Posted on: 7 October 2015
Bite issues such as underbites, overbites, and crowding can occur due to the improper eruption of teeth and/or the misaligned development of jawbone. Bite problems can weaken the cosmetic appearance of your smile, and you might experience physical symptoms such as difficulty chewing or holding your mouth closed comfortably.
Cosmetic dentists have designed different methods for treating each type of bite problem. But what if you have two bite issues concurrently such as an overbite and crowding?
Here are some potential treatments your dentist might use to straighten out your bite and your smile.
The front upper teeth simply leaning out further than natural so that the lower teeth look recessed by comparison can be the root cause of an overbite. The development of this improper dental layout can in turn cause neighboring teeth to erupt too close together so that some teeth end up shifting in front of their neighbors. This is called crowding.
A combination of a tooth-based overbite and crowding can often be completely corrected with orthodontics. Your orthodontist might need to remove a tooth if the crowding has pushed one too far out of alignment to move back without disrupting the other teeth. The braces can then be applied and checked periodically to ensure that both the overbite and the crowded teeth are moving as desired.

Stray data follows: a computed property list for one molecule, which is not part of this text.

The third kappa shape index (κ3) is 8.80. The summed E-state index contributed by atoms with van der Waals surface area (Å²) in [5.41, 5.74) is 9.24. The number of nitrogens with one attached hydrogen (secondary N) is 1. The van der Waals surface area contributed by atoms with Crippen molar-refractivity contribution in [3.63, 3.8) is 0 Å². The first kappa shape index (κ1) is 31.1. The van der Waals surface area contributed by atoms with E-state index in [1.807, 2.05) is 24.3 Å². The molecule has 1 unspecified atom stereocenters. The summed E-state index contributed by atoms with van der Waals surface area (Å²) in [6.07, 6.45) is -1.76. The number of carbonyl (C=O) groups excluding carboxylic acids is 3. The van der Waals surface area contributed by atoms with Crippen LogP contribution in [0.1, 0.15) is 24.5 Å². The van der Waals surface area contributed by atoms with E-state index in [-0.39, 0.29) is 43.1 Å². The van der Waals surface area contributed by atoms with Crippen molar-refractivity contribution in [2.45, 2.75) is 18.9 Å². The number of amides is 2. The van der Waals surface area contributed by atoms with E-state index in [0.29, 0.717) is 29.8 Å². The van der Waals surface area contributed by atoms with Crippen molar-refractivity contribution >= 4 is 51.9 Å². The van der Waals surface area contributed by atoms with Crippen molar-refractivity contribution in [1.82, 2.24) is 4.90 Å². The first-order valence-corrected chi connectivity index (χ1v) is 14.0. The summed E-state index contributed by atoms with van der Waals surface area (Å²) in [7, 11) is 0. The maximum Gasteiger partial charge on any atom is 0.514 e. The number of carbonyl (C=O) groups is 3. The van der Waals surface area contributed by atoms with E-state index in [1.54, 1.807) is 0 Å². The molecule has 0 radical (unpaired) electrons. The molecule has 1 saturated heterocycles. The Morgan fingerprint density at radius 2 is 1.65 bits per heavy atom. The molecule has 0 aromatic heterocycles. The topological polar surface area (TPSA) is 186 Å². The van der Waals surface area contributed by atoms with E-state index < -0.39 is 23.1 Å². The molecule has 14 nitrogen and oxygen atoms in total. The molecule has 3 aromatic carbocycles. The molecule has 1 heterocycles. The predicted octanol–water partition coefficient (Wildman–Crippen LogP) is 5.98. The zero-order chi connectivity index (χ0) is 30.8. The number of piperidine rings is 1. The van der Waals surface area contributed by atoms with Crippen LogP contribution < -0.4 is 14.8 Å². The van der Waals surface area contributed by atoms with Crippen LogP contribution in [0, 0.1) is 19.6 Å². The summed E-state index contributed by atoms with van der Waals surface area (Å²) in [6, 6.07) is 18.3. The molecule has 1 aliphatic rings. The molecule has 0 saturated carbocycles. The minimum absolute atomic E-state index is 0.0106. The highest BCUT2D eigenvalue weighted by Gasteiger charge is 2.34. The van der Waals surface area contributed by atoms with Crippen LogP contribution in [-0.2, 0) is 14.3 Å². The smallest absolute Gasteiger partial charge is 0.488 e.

The upper jaw jutting out further than the lower jaw can be the sole cause of overbites. Braces cannot fix problems with the jawbone so your dentist will likely recommend jaw surgery.
During jaw surgery, the dentist will remove sections on each side of the upper jaw that open up room for the remaining jaw to move. The dentist will then slide the overbite area of the jaw back and use medical appliances to fasten the jawbone in place. The gums are stitched closed and eventually the two sections of bone will fuse together for a solid jawline.
But what about the crowding problem? Jawbone surgery cannot fix the crowding so you will likely still need to undergo orthodontics to fix that problem.
Dental Extraction and Implants
Do you have severe damage in your front teeth and the worst of the crowded teeth? Your dentist might decide it is better to simply extract the teeth and replace the teeth with a stable replacement such as dental implants.
Dental implants look like natural teeth and even have a root that goes into the jawbone like a real tooth root. The implant root, however, is made of metal and slides into a drilled hole where an eventual bone fusion will hold it tightly in place. The dentist can then affix an artificial tooth to the top of the root.
Implants offer a great deal of stability due to the bone support and can create a new front section of teeth in a previously unhealthy mouth.
For more information, contact Alaska Dental Arts or a similar location.Share